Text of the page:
II. Allegations in the Complaint
Accepting as true all of the allegations in the complaint, the facts are as follows. Diane Kerstetter was, at the time of the events in the complaint, a 60 year-old employee working for SCI-Coal Township. Kerstetter began at SCI-Coal Township in 2004, and in 1996 she was promoted to Accounting Assistant in Inmate Accounts. Nancy Wilson, 42 years-old at the relevant time period, was Kerstetter's immediate supervisor. David Popek, in his late forties, is Business Manager. Joseph Piazza, in his late forties, is Superintendent. Thomas Spence is Human Relations Director.
On August 7, 2006, Pawelcyzk*fn1 and Wilson told Kerstetter that Piazza had ordered Kerstetter be transferred to the mailroom. Plaintiff believed she had been subjected to a hostile work environment for years after testifying in a fact finding between two other employees in an EEO hearing. Plaintiff had commendable evaluations until Wilson became her supervisor in February 2005. Plaintiff believed Wilson was retaliating against her for participation in EEO activities. Kerstetter appealed to Popek and Spence regarding the move to the mailroom. Piazza explained to Kerstetter that she was not being moved for disciplinary reasons, but due to a hostile work environment. Kerstetter filed a grievance but no investigation or remedial action was taken.
As a result, Kerstetter suffered emotional distress, and took medical leave beginning August 22, 2006. After Kerstetter returned to work, she was told Piazza had seen her standing around outside the mailroom. Kerstetter asserts she only left the mailroom to use the ladies room. On October 30, 2006, Kerstetter gave Spence a "Doctor's Return to Work Authorization." In the days after, Kerstetter's belongings were packed in six boxes and set aside. Kerstetter left work due to stress over the continued harassment. Kerstetter made efforts to return to her job, but she was ordered by her doctor to resign to protect her health and safety.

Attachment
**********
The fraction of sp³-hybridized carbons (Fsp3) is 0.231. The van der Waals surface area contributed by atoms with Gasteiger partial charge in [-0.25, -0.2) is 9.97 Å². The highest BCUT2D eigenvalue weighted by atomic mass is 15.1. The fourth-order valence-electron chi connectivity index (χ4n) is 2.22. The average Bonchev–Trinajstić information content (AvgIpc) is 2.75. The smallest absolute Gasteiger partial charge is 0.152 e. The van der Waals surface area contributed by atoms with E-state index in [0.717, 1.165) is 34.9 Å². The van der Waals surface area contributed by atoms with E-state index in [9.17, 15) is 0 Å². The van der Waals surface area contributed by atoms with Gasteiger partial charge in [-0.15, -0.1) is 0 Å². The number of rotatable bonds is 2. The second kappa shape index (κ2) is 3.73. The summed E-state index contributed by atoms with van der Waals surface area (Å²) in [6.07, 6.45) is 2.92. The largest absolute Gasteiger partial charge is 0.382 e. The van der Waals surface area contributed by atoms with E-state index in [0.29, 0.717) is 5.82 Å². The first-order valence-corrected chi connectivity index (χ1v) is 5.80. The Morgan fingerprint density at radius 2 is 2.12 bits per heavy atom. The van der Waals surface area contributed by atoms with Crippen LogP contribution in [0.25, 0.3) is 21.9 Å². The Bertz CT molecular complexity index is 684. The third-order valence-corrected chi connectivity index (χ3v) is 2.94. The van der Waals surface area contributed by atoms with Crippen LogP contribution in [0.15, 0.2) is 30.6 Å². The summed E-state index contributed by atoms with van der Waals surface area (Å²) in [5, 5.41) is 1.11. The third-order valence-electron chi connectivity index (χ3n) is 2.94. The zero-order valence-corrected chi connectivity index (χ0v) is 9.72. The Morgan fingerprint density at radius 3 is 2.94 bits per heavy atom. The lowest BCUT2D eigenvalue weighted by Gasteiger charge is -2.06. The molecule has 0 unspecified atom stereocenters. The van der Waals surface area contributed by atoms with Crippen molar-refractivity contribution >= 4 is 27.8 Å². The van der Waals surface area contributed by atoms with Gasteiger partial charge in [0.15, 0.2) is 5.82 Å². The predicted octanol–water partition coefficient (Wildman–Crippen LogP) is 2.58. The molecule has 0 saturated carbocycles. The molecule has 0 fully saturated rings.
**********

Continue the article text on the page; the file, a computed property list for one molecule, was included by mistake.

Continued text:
Kerstetter asserts she was constructively discharged May 8, 2007.
1. Count I: Violation of 42 U.S.C. § 1983
In Count I, plaintiff alleges defendants violated her civil rights under 42 U.S.C. § 1983 by "depriv[ing] plaintiff of the rights, privileges and immunities secured . . . by the First, Fourth, Sixth, and Fourteenth Amendments." In her brief, plaintiff conceded that she has no viable claim under the Fourth or Sixth Amendments, as a result she is not pursuing those claims. (Rec. Doc. No. 20 at 6). Plaintiff also indicated that the § 1983 claim is intended to be against the individual defendants, she is not pursuing a claim against SCI-Coal Township. Thus, plaintiff is pursuing a claim that the four individual defendants violated plaintiffs First and Fourteenth Amendment rights, and thus forming a § 1983 claim.
Defendants have not argued for dismissal of the § 1983 claim against the individual defendants for alleged violations of the First and Fourteenth amendments. Therefore, Count I is an actionable § 1983 claim against Piazza, Spence, Wilson and Popek for allegations of deprivations of plaintiff's First and Fourteenth amendment rights.
2. Count II: Violation of 42 U.S.C. § 1985
In Count II, plaintiff alleges that defendants, individually and in their official capacities, conspired against plaintiff to dismiss her. Plaintiff alleges that as part of the conspiracy, defendants met and agreed to harass plaintiff. Plaintiff asserts this "deprived plaintiff of the rights, privileges and immunities secured to plaintiff by the First, Fourth, Sixth and Fourteenth Amendments" in violation of 42 U.S.C. § 1985. In her brief, plaintiff conceded that she has no viable claim under the Fourth or Sixth Amendments, and she is not pursuing those claims against any defendants. (Rec. Doc. No. 20 at 6). ...